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In a Dark Dark House - Revised Edition: A Play
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In a Dark Dark House - Revised Edition: A Play

3.63 of 5 stars 3.63  ·  rating details  ·  125 ratings  ·  8 reviews

Two brothers meet on the grounds of a private psychiatric facility. Drew, has been court-confined for observation and has called his older brother, Terry, to corroborate his claim of childhood sexual abuse by a young man from many summers ago. Drew's request releases barely-hidden animosities between the two: Is he using these repressed memories to save himself while smea
Paperback, 112 pages
Published March 4th 2008 by Faber & Faber (first published 2007)
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it's no chekov. but at the end of the thin volume, he included the short story that he wrote prior to the play that inspired it... and i appreciated the process...

but my favorite part was the preface/intro... it was like a peek into the innards of someone...
Tyler Crumrine
The highlight for me was the dialogue. The conversations between the two brothers are spot on, especially the pace at which they reveal information. A short and intense play, but one that manages to move at a fairly leisurely pace. A few obscured details kept me from really loving it, but a thoroughly enjoyable ride. Or at least as much as you can "enjoy" the subject matter.
Mark Botts
Two brothers come to terms with each other and a significant character from their past. Brutal in language and topic, Neil LaBute holds back just long enough to deliver the wallop of a punch - to the gut, the heart, and the brain - that comes when mankind's depravity and desire for love get tangled in youthful ignorance that grows into adult neurosis.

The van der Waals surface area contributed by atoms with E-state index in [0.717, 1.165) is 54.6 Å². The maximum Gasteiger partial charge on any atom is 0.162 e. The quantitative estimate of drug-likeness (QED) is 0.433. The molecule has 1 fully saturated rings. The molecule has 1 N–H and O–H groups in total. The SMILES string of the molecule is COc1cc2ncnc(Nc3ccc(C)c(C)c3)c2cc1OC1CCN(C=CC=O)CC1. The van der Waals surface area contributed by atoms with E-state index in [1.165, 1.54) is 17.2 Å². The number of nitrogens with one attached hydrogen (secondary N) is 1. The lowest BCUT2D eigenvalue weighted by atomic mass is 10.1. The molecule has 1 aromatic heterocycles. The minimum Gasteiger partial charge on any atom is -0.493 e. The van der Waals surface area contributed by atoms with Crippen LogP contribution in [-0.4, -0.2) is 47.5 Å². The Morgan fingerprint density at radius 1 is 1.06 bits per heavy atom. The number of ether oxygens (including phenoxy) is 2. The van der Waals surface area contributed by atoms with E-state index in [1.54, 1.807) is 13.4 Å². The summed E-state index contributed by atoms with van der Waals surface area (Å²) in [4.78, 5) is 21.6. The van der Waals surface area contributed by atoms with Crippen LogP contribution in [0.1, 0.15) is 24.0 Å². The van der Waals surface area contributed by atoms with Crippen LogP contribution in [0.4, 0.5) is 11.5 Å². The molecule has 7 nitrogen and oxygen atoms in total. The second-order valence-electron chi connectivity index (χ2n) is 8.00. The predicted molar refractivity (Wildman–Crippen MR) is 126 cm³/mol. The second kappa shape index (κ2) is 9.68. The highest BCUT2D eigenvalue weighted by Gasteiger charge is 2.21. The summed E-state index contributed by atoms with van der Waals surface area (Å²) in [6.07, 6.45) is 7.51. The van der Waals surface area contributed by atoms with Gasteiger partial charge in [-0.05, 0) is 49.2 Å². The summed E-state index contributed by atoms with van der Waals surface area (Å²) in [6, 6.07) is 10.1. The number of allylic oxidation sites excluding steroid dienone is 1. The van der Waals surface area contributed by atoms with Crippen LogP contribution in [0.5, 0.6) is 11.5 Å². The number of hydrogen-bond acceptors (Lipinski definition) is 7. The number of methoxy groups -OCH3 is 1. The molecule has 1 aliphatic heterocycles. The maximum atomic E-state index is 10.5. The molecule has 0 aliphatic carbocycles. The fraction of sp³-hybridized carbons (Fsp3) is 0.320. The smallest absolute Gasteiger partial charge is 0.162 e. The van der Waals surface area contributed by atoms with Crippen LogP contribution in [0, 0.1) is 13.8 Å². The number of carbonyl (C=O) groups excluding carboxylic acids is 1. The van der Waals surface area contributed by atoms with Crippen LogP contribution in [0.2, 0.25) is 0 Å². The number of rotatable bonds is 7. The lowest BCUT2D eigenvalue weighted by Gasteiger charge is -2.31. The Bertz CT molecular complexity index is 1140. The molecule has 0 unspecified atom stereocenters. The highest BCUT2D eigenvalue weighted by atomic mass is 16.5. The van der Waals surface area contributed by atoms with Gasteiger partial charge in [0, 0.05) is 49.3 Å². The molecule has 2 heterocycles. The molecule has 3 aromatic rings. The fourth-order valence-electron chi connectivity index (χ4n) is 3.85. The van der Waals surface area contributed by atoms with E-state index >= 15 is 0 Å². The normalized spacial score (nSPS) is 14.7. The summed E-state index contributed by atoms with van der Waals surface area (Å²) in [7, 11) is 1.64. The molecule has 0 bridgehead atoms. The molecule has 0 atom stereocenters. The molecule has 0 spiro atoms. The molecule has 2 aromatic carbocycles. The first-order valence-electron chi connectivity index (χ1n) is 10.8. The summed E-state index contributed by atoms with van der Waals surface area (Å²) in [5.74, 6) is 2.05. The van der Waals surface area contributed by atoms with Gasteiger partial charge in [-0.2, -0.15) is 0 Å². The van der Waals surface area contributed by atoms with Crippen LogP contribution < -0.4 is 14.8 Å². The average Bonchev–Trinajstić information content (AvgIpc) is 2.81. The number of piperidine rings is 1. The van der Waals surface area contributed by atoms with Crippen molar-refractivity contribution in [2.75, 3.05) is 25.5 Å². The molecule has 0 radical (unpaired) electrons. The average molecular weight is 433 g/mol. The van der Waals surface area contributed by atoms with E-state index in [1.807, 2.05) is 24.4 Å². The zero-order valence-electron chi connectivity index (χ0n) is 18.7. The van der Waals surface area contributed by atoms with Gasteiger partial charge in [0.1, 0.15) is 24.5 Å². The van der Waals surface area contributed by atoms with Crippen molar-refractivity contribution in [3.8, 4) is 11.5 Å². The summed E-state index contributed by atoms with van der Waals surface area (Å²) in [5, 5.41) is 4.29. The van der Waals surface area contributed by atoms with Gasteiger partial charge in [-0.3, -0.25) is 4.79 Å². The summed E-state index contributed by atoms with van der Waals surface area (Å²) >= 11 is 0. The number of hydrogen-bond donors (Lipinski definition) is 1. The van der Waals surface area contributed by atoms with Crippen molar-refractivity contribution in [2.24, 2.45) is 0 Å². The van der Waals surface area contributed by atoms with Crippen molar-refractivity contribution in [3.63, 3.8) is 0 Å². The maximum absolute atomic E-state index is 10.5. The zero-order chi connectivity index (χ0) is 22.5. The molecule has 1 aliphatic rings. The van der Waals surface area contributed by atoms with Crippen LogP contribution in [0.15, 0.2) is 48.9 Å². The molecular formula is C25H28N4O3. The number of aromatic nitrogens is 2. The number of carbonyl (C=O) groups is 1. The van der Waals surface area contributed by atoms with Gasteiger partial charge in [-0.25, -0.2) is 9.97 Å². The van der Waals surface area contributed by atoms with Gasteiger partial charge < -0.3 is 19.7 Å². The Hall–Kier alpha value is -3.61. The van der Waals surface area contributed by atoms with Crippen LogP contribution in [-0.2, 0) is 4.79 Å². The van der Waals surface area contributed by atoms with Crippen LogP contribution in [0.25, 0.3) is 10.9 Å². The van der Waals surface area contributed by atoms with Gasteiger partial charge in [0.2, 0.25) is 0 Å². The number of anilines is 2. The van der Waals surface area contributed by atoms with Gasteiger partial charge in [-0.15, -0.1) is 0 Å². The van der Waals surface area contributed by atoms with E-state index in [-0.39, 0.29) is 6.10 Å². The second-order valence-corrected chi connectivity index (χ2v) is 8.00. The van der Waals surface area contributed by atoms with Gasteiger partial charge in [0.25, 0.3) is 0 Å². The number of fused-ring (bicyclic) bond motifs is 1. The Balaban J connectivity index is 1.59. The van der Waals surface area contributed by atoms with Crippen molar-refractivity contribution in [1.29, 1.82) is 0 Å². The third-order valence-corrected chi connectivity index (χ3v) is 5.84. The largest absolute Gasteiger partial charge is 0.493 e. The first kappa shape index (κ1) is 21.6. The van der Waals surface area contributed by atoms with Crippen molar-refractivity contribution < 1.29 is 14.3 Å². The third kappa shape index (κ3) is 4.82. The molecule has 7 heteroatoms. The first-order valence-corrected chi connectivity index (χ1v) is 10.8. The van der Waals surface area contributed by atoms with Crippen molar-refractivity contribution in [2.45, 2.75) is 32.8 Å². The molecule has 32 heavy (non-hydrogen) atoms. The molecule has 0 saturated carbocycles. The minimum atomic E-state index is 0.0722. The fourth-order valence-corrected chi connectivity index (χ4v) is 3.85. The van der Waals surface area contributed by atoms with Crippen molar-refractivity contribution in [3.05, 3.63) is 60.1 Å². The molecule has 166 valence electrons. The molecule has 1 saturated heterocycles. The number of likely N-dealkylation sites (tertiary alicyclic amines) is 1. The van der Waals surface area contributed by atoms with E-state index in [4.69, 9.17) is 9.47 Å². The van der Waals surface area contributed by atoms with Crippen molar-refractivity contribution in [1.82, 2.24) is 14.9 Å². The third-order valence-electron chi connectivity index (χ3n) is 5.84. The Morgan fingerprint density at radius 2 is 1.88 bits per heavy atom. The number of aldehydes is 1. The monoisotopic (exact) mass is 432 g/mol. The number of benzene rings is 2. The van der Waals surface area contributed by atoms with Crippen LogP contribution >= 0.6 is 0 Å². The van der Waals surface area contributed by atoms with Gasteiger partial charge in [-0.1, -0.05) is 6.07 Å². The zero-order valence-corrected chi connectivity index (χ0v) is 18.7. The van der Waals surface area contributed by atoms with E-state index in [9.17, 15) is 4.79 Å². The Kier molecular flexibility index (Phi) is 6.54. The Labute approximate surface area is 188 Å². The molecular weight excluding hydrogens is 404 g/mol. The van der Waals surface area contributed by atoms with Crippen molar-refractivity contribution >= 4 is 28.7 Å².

Amazingly intense play. The way the story was revealed reminds you what the word "drama" really means. As always the language and interplay of the dialog, along with the subtle hints into the story behind the dialog, makes this play an extremely engaging and almost terrifying experience.
Christopher Hendrix
I don't think the word 'dark' is repeated often enough in the title to encompass everything that is this play.
Neil LaBute can be twisted, but this is painful. This play was born from personal strife and emotional crippling.

And trust me, it makes all the difference.
Dude, don't say dude. Always remember, remain nominally beyond shotty teenage vernacular but not implied brotherly incest.
Lorma Doone
Two words: MIND FUCK.
Emily Fassler
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Neil LaBute is an American film director, screenwriter and playwright.

Born in Detroit, Michigan, LaBute was raised in Spokane, Washington. He studied theater at Brigham Young University (BYU), where he joined The Church of Jesus Christ of Latter-day Saints. At BYU he also met actor Aaron Eckhart, who would later play leading roles in several of his films. He produced a number of plays that pushed
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